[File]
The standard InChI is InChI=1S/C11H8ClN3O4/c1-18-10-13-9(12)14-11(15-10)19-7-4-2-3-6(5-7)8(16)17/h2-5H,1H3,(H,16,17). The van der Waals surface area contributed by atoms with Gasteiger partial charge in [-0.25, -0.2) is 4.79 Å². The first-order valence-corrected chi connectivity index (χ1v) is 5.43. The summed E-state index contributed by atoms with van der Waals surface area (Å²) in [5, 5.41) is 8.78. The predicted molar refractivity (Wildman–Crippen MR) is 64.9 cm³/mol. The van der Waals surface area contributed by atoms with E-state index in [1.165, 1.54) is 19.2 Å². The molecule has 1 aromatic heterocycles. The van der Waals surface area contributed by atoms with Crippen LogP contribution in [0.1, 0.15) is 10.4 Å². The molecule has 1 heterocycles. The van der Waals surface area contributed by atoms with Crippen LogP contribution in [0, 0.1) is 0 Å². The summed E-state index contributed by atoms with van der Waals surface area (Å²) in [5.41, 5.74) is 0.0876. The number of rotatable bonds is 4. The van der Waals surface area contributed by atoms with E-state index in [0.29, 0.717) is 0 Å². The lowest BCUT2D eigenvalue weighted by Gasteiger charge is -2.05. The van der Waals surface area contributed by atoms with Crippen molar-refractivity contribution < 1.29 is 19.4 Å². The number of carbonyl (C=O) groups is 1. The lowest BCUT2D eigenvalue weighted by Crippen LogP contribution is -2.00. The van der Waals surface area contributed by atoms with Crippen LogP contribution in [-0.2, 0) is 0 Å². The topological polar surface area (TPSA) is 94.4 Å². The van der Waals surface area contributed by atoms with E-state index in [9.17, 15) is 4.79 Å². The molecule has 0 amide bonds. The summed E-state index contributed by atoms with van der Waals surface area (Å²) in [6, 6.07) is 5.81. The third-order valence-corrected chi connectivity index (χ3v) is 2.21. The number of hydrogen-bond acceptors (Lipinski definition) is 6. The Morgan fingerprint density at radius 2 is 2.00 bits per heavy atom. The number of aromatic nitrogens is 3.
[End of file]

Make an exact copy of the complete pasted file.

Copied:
The standard InChI is InChI=1S/C11H8ClN3O4/c1-18-10-13-9(12)14-11(15-10)19-7-4-2-3-6(5-7)8(16)17/h2-5H,1H3,(H,16,17). The van der Waals surface area contributed by atoms with Gasteiger partial charge in [-0.25, -0.2) is 4.79 Å². The first-order valence-corrected chi connectivity index (χ1v) is 5.43. The summed E-state index contributed by atoms with van der Waals surface area (Å²) in [5, 5.41) is 8.78. The predicted molar refractivity (Wildman–Crippen MR) is 64.9 cm³/mol. The van der Waals surface area contributed by atoms with E-state index in [1.165, 1.54) is 19.2 Å². The molecule has 1 aromatic heterocycles. The van der Waals surface area contributed by atoms with Crippen LogP contribution in [0.1, 0.15) is 10.4 Å². The molecule has 1 heterocycles. The van der Waals surface area contributed by atoms with Crippen LogP contribution in [0, 0.1) is 0 Å². The summed E-state index contributed by atoms with van der Waals surface area (Å²) in [5.41, 5.74) is 0.0876. The number of rotatable bonds is 4. The van der Waals surface area contributed by atoms with E-state index in [0.29, 0.717) is 0 Å². The lowest BCUT2D eigenvalue weighted by Gasteiger charge is -2.05. The van der Waals surface area contributed by atoms with Crippen molar-refractivity contribution < 1.29 is 19.4 Å². The number of carbonyl (C=O) groups is 1. The lowest BCUT2D eigenvalue weighted by Crippen LogP contribution is -2.00. The van der Waals surface area contributed by atoms with Crippen LogP contribution in [-0.2, 0) is 0 Å². The topological polar surface area (TPSA) is 94.4 Å². The van der Waals surface area contributed by atoms with E-state index in [9.17, 15) is 4.79 Å². The molecule has 0 amide bonds. The summed E-state index contributed by atoms with van der Waals surface area (Å²) in [6, 6.07) is 5.81. The third-order valence-corrected chi connectivity index (χ3v) is 2.21. The number of hydrogen-bond acceptors (Lipinski definition) is 6. The Morgan fingerprint density at radius 2 is 2.00 bits per heavy atom. The number of aromatic nitrogens is 3.